Re: Stack-based syntax (was: affixes)
|From:||Ray Brown <ray.brown@...>|
|Date:||Wednesday, February 23, 2005, 18:40|
On Tuesday, February 22, 2005, at 08:54 , Jörg Rhiemeier wrote:
> On Tue, 22 Feb 2005 18:38:22 +0000,
> Ray Brown <ray.brown@...> wrote:[snip]
>> I am well acquainted with stacks and their various uses. Probably because
>> I associate 'stack-based syntax' or LIFO syntax with the evaluation of
>> 'Reverse Polish' expressions, I would prefer operators and lexical items
>> to be kept distinct.
> Comparisons between human languages (or languages of some other sort
> of sapient beings; we definitely go beyond *human* languages when
> discussing stack-based languages) and computer programming languages
> are always problematic.
I agree. IMO treating computer programming languages as mini-versions of
ordinary human languages is misleading. The use of 'language' in connexion
with these programming codes is a metaphor, as is much other computing
> I have heard of a grammar of Vietnamese
> which describes the language in terms of "classes" and "methods";
> obviously done by an object-oriented programmer on the rampage ;-)
I agree entirely!!
>> I agree entirely. My impression is that the Fithians, tho intelligent
>> marsupials, are not so very alien from us humans. IMO the language is too
>> dependent on western IE language structures. It is even necessary,
>> apparently, for the Fithians to use hand signals in conjunction with
>> speech to clarify parts of speech - "The exact part of speech is marked
>> a hand signal..."
> Yes. There is much "SAE" thinking involved in the grammar of Fith,
> which is misfortunate. And the hand gestures associated with the
> language are a device which strikes me as hackish and clumsy.
Agreed on both points.
> It seems as if we could do better. Nevertheless, Fith stands out
> as a language that breaks out of the corset of human language thinking
> at least in one regard.
I agree. It is always easy to spot weaknesses in some pioneering effort.
Fith is an attempt to produce a real alian, non-himan language.
> I have seen "alien" languages that don't
> look more alien than, say, Old Albic.
Indeed, so have I :)
>> and I didn't want to
>> be too discouraging to Max. But you are right - it ain't a SOV at all.
> Yes. The term "SOV" is part of a typology meant for the kind of
> languages humans use, but stack-based languages, even if they happen
> to have "nouns" and "verbs" like Fith, operate outside that frame,
> so a resemblance of a stack-based language to an SOV etc. language
> can only be superficial.
>> I agree entirely. Unfortunately IMO because Fith is described in terms of
>> the familiar Latinate 'parts of speech' one can get the impression that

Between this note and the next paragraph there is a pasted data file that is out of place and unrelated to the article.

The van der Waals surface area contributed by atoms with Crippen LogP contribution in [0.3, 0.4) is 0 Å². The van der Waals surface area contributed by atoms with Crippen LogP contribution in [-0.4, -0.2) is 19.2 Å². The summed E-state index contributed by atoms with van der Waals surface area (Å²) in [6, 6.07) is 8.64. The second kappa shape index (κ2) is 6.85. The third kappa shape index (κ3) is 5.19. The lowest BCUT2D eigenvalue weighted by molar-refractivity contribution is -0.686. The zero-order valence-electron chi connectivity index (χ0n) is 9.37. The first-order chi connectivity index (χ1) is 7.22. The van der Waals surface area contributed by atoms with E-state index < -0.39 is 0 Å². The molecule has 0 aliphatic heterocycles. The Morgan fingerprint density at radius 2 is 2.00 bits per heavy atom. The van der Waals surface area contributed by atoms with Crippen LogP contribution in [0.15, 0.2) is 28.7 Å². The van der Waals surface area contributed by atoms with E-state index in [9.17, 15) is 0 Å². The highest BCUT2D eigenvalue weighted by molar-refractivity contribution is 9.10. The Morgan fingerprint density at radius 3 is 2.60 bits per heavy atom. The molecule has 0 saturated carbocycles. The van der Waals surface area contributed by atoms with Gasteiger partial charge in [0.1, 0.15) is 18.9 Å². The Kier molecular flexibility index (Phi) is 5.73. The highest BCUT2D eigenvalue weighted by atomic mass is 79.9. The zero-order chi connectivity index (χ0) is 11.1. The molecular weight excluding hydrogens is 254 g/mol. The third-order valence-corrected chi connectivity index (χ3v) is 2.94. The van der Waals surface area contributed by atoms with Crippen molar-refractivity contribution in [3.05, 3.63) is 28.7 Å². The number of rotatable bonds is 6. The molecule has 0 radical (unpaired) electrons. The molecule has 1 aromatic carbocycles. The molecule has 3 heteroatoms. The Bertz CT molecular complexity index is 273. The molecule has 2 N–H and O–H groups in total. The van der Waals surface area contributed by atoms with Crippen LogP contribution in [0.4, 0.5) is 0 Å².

>> the stack is merely another way of presenting a SOV human language.
> Well, I think that even in the concrete case of Fith, it is clear that
> it isn't.
I think you are correct - that was what I meant by "impression". A
comparison of a SOV natlang such a Turkish with Fith would, I think, soon
show up the difference.
>> fact, as you say, a true stack-based language will be utterly different
>> from any human language. But it is not easy for us to think in alien
> Right. And I expect languages of real alien intelligences to be much
> more bizarre than any science-fictional speculations that have been
> made so far.
I hope so - it will make linguistics much more interesting :)
> We know no non-human sapients and no non-human sapients'
> languages, so our models of alien languages are inevitably
Yes, try as hard as we can, it is extremely difficult to avoid all
On Tuesday, February 22, 2005, at 11:20 , Rodlox R wrote:
>> From: Ray Brown <>
>> Reply-To: Constructed Languages List <CONLANG@...>
>> To: CONLANG@LISTSERV.BROWN.EDU
>> Subject: Re: Stack-based syntax (was: affixes)
>> Date: Tue, 22 Feb 2005 18:38:22 +0000
>> On Monday, February 21, 2005, at 08:12 , Jˆrg Rhiemeier wrote:
> with curiosity, would Disambiguating Polysemy qualify as remotely
No. The only conlang I know where polysemy is deliberately in-built is R.
Srikanth's Lin. This language disambiguates by the use of what he calls
"cements" which are essentially infix operators. The language, tho the
language of alien beings who communicate by telepahy, is certainly not
Of course a method disambiguating polysemy could be implemented in a
stack-based syntax, but it does not have to be - indeed, in natural
languages it definitely is not.
Anything is possible in the fabulous Celtic twilight,
which is not so much a twilight of the gods
as of the reason." [JRRT, "English and Welsh" ]